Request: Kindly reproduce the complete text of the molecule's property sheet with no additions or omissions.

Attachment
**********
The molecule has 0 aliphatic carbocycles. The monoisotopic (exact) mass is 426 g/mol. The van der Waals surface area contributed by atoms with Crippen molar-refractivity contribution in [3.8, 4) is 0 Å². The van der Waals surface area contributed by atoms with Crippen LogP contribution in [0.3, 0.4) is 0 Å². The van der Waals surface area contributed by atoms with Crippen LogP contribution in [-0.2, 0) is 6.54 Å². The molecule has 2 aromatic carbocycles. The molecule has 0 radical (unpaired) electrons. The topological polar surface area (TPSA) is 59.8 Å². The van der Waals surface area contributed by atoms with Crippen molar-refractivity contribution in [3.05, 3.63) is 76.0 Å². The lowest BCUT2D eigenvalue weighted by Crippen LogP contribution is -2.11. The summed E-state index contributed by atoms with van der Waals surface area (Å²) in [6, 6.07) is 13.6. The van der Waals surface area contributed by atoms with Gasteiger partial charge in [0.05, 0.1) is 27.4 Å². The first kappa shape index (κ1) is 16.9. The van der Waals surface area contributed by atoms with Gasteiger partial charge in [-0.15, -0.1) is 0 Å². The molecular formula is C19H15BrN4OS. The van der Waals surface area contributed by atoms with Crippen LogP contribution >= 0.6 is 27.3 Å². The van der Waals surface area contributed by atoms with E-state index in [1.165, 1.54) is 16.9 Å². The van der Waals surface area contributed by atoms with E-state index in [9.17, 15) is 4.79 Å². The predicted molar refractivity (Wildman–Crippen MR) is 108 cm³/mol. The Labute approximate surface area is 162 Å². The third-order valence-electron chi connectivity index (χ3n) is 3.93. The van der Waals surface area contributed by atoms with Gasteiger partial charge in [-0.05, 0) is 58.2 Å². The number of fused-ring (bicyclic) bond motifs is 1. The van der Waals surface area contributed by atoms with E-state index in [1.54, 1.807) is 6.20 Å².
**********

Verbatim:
The molecule has 0 aliphatic carbocycles. The monoisotopic (exact) mass is 426 g/mol. The van der Waals surface area contributed by atoms with Crippen molar-refractivity contribution in [3.8, 4) is 0 Å². The van der Waals surface area contributed by atoms with Crippen LogP contribution in [0.3, 0.4) is 0 Å². The van der Waals surface area contributed by atoms with Crippen LogP contribution in [-0.2, 0) is 6.54 Å². The molecule has 2 aromatic carbocycles. The molecule has 0 radical (unpaired) electrons. The topological polar surface area (TPSA) is 59.8 Å². The van der Waals surface area contributed by atoms with Crippen molar-refractivity contribution in [3.05, 3.63) is 76.0 Å². The lowest BCUT2D eigenvalue weighted by Crippen LogP contribution is -2.11. The summed E-state index contributed by atoms with van der Waals surface area (Å²) in [6, 6.07) is 13.6. The van der Waals surface area contributed by atoms with Gasteiger partial charge in [0.05, 0.1) is 27.4 Å². The first kappa shape index (κ1) is 16.9. The van der Waals surface area contributed by atoms with Gasteiger partial charge in [-0.15, -0.1) is 0 Å². The molecular formula is C19H15BrN4OS. The van der Waals surface area contributed by atoms with Crippen LogP contribution >= 0.6 is 27.3 Å². The van der Waals surface area contributed by atoms with E-state index in [1.165, 1.54) is 16.9 Å². The van der Waals surface area contributed by atoms with E-state index in [9.17, 15) is 4.79 Å². The predicted molar refractivity (Wildman–Crippen MR) is 108 cm³/mol. The Labute approximate surface area is 162 Å². The third-order valence-electron chi connectivity index (χ3n) is 3.93. The van der Waals surface area contributed by atoms with Gasteiger partial charge in [-0.05, 0) is 58.2 Å². The number of fused-ring (bicyclic) bond motifs is 1. The van der Waals surface area contributed by atoms with E-state index in [1.54, 1.807) is 6.20 Å².